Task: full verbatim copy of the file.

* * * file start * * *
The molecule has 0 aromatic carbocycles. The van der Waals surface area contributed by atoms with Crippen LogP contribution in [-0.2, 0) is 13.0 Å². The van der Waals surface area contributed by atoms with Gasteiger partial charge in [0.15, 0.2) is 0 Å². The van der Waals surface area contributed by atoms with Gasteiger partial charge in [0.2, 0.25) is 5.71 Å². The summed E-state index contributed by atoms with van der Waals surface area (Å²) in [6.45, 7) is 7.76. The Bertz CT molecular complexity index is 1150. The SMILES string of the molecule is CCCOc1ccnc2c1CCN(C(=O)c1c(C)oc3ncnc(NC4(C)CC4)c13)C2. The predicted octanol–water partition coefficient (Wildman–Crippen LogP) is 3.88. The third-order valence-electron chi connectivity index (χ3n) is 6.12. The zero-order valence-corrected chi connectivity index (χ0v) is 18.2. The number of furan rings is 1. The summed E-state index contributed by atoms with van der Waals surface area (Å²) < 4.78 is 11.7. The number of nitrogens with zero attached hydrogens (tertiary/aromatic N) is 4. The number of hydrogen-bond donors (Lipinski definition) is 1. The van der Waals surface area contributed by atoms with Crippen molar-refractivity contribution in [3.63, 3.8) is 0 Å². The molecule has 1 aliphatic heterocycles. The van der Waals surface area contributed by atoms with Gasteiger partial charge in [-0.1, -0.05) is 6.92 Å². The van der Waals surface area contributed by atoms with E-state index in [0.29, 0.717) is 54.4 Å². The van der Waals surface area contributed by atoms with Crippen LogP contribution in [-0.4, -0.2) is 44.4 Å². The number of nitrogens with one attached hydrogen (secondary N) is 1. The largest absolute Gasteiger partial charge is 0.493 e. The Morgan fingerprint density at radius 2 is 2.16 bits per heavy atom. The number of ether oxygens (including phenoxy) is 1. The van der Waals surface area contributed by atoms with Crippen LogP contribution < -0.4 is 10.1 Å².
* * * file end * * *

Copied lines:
The molecule has 0 aromatic carbocycles. The van der Waals surface area contributed by atoms with Crippen LogP contribution in [-0.2, 0) is 13.0 Å². The van der Waals surface area contributed by atoms with Gasteiger partial charge in [0.15, 0.2) is 0 Å². The van der Waals surface area contributed by atoms with Gasteiger partial charge in [0.2, 0.25) is 5.71 Å². The summed E-state index contributed by atoms with van der Waals surface area (Å²) in [6.45, 7) is 7.76. The Bertz CT molecular complexity index is 1150. The SMILES string of the molecule is CCCOc1ccnc2c1CCN(C(=O)c1c(C)oc3ncnc(NC4(C)CC4)c13)C2. The predicted octanol–water partition coefficient (Wildman–Crippen LogP) is 3.88. The third-order valence-electron chi connectivity index (χ3n) is 6.12. The zero-order valence-corrected chi connectivity index (χ0v) is 18.2. The number of furan rings is 1. The summed E-state index contributed by atoms with van der Waals surface area (Å²) < 4.78 is 11.7. The number of nitrogens with zero attached hydrogens (tertiary/aromatic N) is 4. The number of hydrogen-bond donors (Lipinski definition) is 1. The van der Waals surface area contributed by atoms with Crippen molar-refractivity contribution in [3.63, 3.8) is 0 Å². The molecule has 1 aliphatic heterocycles. The van der Waals surface area contributed by atoms with Gasteiger partial charge in [-0.1, -0.05) is 6.92 Å². The van der Waals surface area contributed by atoms with E-state index in [0.29, 0.717) is 54.4 Å². The van der Waals surface area contributed by atoms with Crippen LogP contribution in [-0.4, -0.2) is 44.4 Å². The number of nitrogens with one attached hydrogen (secondary N) is 1. The largest absolute Gasteiger partial charge is 0.493 e. The Morgan fingerprint density at radius 2 is 2.16 bits per heavy atom. The number of ether oxygens (including phenoxy) is 1. The van der Waals surface area contributed by atoms with Crippen LogP contribution < -0.4 is 10.1 Å².